Excession

by Iain M. Banks

Cover image

Publisher: Bantam
Copyright: 1996
Printing: February 1998
ISBN: 0-553-57537-6
Format: Mass market
Pages: 499

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Excession is the fifth book in publication order in Iain M. Banks's long-running Culture series (if one counts The State of the Art), but for reasons I now forget was the first one that I read. That makes this a re-read, but it's been at least ten years since my first reading. Like most of the Culture novels, Excession can be read in any order, and I suffered no ill effects from reading it first, although I think it benefits somewhat from the slower build-up of the other books.

It's also the first book of the Culture series that takes place in the center of the Culture, instead of around the edges. Contact and Special Circumstances are again involved, of course, as those are generally the most interesting parts of the Culture, but we see far more of Culture politics and even some hints of daily life inside the Culture than we have in previous books.

And, most notably, Excession is about the Minds. Particularly the Ship Minds, although the Minds of orbitals and other structures are also involved. There are humans (well, "humans" as defined within the Culture) involved as well; indeed, they're central to both the interactions with a dangerous alien culture and a significant subplot involving a woman who has been living on the GSV Sleeper Service. But the core plot driver of this book is a situation discovered and discussed by the Minds, and one gets the clearest feel yet in the series of the degree to which the Minds actually run the Culture.

For those who aren't familiar with the Culture universe, they are a starfaring civilization that lives almost exclusively in space habitats, orbitals, and huge starships. They're a post-scarcity society with access to manufacturing capabilities and physical resources that allow any citizen of the Culture trivial access to just about anything they want. They also have strong AI; the Minds at this point now construct each other, and are massively more intelligent than any human can be or can even understand. All this has appeared in previous books, but Excession spends more time on the details: what happens to Elder races, what it's like to be right on the edge of leaving the physical universe as we know it, what the Minds spend all their time doing when they're not taking care of humans, some hints of what human culture is like, and many other delicious details.

We also see Culture politics, in some ways for the first time. The Culture is a cooperative, non-hierarchical, consensus-driven society without many external threats, but it still has politics, particularly when spurred by a significant danger. And I think that's the most delightful part of this book, in part because, due to the nature of Culture society, those politics are almost exactly like the politics of open-source software projects. Banks nails the tone of that sort of decision-making process.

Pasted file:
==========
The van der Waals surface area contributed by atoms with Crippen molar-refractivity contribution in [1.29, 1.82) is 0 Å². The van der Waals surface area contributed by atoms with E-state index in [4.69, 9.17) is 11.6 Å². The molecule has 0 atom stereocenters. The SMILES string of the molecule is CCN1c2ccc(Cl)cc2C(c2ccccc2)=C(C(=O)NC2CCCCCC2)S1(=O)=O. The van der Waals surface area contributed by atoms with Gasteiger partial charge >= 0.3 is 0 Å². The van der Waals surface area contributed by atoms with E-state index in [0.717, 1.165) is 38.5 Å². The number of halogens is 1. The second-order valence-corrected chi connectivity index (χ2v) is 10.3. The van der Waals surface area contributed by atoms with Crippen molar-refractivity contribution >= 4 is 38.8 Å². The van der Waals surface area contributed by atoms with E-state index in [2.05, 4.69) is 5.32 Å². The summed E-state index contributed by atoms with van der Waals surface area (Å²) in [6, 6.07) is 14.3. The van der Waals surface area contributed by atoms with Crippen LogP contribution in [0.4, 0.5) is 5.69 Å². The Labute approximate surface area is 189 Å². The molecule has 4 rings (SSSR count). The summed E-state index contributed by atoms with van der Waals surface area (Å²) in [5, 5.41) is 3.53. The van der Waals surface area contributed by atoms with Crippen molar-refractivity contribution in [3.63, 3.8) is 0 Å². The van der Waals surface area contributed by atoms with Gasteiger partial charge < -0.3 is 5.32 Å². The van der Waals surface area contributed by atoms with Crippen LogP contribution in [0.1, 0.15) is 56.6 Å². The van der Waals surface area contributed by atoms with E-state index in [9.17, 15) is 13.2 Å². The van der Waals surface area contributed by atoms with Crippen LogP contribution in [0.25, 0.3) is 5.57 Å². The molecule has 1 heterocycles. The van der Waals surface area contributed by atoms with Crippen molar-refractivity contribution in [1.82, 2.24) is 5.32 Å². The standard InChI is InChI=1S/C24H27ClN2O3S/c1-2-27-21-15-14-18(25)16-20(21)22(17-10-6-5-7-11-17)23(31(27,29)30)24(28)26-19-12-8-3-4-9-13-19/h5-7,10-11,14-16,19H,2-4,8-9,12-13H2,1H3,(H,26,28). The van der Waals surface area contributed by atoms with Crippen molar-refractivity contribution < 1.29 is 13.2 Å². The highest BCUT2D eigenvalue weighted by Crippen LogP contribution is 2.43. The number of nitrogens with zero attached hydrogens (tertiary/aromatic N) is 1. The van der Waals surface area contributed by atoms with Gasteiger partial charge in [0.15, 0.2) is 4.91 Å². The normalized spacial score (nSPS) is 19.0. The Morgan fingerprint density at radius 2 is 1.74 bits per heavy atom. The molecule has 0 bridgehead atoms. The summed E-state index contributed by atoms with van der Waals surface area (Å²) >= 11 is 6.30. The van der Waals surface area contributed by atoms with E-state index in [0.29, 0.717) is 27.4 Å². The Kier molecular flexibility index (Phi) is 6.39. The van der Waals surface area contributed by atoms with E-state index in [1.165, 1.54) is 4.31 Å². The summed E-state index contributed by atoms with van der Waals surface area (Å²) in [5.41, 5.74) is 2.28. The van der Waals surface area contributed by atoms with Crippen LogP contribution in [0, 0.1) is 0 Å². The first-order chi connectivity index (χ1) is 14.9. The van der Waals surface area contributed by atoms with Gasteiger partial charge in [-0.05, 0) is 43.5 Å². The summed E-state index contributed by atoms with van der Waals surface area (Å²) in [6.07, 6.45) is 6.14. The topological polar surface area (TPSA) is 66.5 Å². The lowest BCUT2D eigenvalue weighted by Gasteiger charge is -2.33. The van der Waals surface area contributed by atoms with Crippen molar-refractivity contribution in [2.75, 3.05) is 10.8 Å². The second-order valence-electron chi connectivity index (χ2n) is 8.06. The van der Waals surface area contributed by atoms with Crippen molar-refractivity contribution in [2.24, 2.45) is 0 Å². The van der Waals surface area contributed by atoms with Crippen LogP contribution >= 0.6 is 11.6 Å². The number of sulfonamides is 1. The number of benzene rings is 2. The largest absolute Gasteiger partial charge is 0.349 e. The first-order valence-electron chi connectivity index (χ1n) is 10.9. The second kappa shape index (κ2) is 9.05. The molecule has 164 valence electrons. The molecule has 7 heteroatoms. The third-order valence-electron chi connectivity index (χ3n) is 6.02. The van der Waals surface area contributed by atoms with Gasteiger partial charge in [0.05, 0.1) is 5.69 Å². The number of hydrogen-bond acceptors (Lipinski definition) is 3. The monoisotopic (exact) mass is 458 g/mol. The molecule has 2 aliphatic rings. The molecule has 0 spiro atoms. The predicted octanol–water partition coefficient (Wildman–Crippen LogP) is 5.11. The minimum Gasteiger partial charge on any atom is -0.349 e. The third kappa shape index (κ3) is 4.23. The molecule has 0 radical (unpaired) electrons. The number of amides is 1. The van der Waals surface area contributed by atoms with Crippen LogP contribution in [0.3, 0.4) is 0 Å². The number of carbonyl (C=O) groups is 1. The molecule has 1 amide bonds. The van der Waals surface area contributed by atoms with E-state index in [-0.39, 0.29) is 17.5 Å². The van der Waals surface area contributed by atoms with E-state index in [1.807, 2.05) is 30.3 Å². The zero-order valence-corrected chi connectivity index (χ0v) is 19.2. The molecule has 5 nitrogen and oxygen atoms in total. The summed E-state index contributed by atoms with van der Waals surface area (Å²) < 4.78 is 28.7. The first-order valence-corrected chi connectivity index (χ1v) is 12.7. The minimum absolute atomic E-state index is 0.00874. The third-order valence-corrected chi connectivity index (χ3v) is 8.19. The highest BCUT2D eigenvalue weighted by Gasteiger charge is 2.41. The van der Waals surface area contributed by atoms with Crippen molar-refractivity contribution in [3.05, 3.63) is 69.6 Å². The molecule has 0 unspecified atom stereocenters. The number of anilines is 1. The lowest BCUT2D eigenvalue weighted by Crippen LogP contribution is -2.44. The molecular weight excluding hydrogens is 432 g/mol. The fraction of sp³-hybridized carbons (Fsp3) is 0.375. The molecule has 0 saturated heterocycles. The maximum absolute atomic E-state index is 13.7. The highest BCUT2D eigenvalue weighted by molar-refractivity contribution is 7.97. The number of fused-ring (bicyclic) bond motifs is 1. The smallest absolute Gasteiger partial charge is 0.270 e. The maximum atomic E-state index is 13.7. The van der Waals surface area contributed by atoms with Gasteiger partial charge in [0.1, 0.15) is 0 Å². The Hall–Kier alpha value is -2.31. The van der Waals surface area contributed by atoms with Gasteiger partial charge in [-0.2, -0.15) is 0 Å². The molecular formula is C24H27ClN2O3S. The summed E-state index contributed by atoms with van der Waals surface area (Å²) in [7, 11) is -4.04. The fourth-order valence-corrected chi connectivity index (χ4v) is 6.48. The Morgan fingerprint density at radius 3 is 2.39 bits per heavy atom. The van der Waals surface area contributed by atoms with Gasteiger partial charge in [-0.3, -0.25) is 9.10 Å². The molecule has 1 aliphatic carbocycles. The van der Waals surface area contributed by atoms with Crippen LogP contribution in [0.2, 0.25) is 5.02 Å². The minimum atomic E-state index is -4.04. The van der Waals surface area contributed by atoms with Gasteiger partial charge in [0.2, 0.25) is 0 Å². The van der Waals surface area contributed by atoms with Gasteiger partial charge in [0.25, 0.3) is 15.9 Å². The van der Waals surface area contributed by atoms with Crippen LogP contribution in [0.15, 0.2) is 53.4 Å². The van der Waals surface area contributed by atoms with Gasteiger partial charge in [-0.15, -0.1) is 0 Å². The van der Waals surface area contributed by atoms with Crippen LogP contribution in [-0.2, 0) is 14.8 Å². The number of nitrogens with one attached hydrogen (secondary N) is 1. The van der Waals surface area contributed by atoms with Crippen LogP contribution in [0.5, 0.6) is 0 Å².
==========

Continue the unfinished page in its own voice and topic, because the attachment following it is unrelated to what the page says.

No one can really force anyone else without going to drastic measures, and there's a strong cultural push toward consensus and cooperation, but there are also real conflicts. Debate is a mix of respect for facts with weighing of opinions based on who expresses those opinions and what one's past experience with those people is. There are some formal structures, which everyone ignores when they're not convenient. There are some Minds that are allowed to bypass all of the rules because of their past reputation. There are alliances, back-channel communications, trust and distrust, Minds who just leave in disgust, and forwarding of people's mail to other parties. It's funny, fascinating, completely recognizable if you've been involved in something similar, and provides a ton of suspense and enjoyment to the plot. If Vinge's A Fire Upon the Deep has a deserved reputation for putting Usenet into an SF novel, Excession puts e-mail, both mailing lists and private discussion, into an SF novel and does it as well or better.

I'm intentionally avoiding talking much about the plot, since figuring out what's going on is a large part of the fun. But there are several threads: one around a discovery that sets the political turmoil in motion, one about the non-Culture Affront civilization (an over-the-top violent society that's by turns amusing and appalling) and their Culture ambassador, and one around the woman Dajeil Gelian and her suspended pregnancy and strange relationship with the GSV Sleeper Service. A few more characters and complications are added along the way before they all tie together. Some of these threads work better than others: I had a hard time caring about Dajeil and her self-indulgent problems on both the first and second reading, and I eagerly devoured every scrap of Ship politics in the book and wanted a great deal more. But Banks does bring them together into a satisfying ending that includes a shift of perspective on the point of Dajeil's long story that redeems it somewhat. The final ending is a bit unsatisfying and a bit cliched, but that's only a minor complaint.

Excession wants to be my favorite Culture novel but doesn't quite manage it, largely due to the uneven pacing and the presence of weaker story lines. I would have preferred much less Dajeil, somewhat less of the Affront, and rather more of the Ships. (Of course, the Ships are probably the hardest part of the book to write.) An ending with a bit more punch would have also been nice. But it's still one of my favorites, and one of my favorite SF space operas in general, and a great window into the inner workings of the Culture that you don't get from the earlier books. Highly recommended, and not a bad place to start the series, although I think The Player of Games is better.

Rating: 8 out of 10

Reviewed: 2011-10-29

Last modified and spun 2014-12-21